Now a wide range a lure colors, the original clown color sported red, pink and blue airbrushed spots over a white and yellow background and was employed by steelhead anglers.
An amateur angler who fishes from the back of the professional angler's boat during a tournament
An offshore fish that migrates along the coastline, but isn't a true, ocean-going pelagic. Examples are kingfish, Spanish mackerel, cobia.
Lobe shaped spinner blade design.
a lure intended for use immediately after a bass has struck at and missed a different lure; soft plastic baits are common "comeback lures" for anglers who have just missed bass on a spinnerbait or topwater lure
a well-known and frequently fished area where numerous angler have had success
Massive Sized Kelp Pattie
a lure that sinks in the water at a predictable rate
General reference to physical features above and below the water surface that fish relate to. Boat docks, submerged timber, weedbeds, brushpiles and boulder fields are all examples of cover. Cover may provide relief from the view of predators, or from bright sunlight, or merely a hiding/resting place. In general, many fish such as bass prefer relating to cover or structure, over free-swimming in open water.
A plastic or wooden lure with a diving bill, that dives downward when retrieved or "cranked."
casting directly into thick vegetation mats or bushes with a forceful, short cast; typically, a heavy, bullet shaped weight is used to break through the cover and pull a worm or other soft plastic lure into the open water below the canopy
soft plastic bait, one half of which emulates a crawfish and the other half of which emulates the shaft of a plastic worm body
Small fresh water crustaceans similar to lobsters only smaller. A favorite food of bass. Also describes a reddish color used in all sorts of lures.
a bulky soft plastic bait with several appendages; most popular for flipping, pitching and Carolina rigging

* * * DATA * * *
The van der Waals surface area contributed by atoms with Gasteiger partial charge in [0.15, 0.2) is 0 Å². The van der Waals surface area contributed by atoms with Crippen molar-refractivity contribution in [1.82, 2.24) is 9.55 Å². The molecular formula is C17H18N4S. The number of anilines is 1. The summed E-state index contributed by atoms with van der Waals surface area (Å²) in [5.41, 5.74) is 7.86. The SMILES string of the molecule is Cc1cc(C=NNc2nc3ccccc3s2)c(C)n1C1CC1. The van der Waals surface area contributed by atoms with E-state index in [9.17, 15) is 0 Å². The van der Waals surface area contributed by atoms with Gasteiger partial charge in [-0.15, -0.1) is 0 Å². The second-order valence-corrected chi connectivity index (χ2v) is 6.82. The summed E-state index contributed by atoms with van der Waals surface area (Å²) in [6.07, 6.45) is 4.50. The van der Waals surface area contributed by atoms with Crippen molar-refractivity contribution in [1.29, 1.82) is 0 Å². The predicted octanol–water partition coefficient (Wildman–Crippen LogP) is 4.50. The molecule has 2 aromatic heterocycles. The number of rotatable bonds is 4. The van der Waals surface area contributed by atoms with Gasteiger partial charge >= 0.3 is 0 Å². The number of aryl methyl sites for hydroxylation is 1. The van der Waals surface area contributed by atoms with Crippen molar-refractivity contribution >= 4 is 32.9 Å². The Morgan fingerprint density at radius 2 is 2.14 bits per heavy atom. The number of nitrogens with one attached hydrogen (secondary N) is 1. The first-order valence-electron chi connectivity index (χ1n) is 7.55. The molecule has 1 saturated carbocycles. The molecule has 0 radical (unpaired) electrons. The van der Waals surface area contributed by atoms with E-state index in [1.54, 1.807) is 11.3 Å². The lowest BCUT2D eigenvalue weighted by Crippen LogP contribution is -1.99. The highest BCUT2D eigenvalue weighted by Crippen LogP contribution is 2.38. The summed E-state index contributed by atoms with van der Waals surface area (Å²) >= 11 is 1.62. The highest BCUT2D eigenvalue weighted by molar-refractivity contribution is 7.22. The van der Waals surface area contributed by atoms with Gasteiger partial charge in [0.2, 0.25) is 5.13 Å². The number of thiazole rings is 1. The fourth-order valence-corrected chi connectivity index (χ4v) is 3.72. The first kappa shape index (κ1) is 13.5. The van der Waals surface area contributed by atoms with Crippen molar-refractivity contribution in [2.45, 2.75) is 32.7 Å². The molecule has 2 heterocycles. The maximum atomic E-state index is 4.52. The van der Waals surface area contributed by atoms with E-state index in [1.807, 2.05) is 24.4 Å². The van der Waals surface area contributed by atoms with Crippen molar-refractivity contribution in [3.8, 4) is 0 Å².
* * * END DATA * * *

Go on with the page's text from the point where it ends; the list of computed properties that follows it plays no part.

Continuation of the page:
Used rather than a knot to create a loop in larger monofilament or wire leaders. Sleeves are sold by size, according to the diameter of the leader material being crimped.
Wind-driven waves and ocean swell colliding from two directions. Also caused by waves bouncing off a seawall and going back out, colliding with incoming waves.
French for "butt of the duck." These downy feathers come from around the oil gland of ducks and geese. When the oil is removed, these feathers resist absorbing water, making them useful for tying certain types of flies.
Refers to releasing a smaller fish when you have a limit and have now caught a larger fish that will weed out one of the smaller ones. "This big fish will cull that small one" is a phrase heard on The Bassmasters TV show often.
Although there are several similar worms, Culprit is the manufacturer of the original ribbon tail plastic worm, thus it is often referred to as a "Culprit" style worm.
A narrow body of water cutting through land. For instance, a boat cut gouged through a barrier island, for boater access.
Fish cut into chunks to fit the hook.
a rainbow/cutthroat hybrid, the cuttbow has both the rainbow's stripe and a cutthroat's "slash" under its jaw.
A native to many Rocky Mountain rivers, the cutthroat has a crimson "slash" under its jaw and black spots concentrated near the tail.
Plywood surrounded by a lip of wood, sealed and painted. Or just an old piece of plywood. Used for cutting bait, and preventing knife cuts on expensive boat gunnels.
Abbreviation for "cubic feet per second," the term is a means of measuring the flow of a stream. A small stream might carry 40 cfs and offer good trout fishing, while a large river like the Colorado might reach 30,000 cfs in the Grand Canyon during flood stage.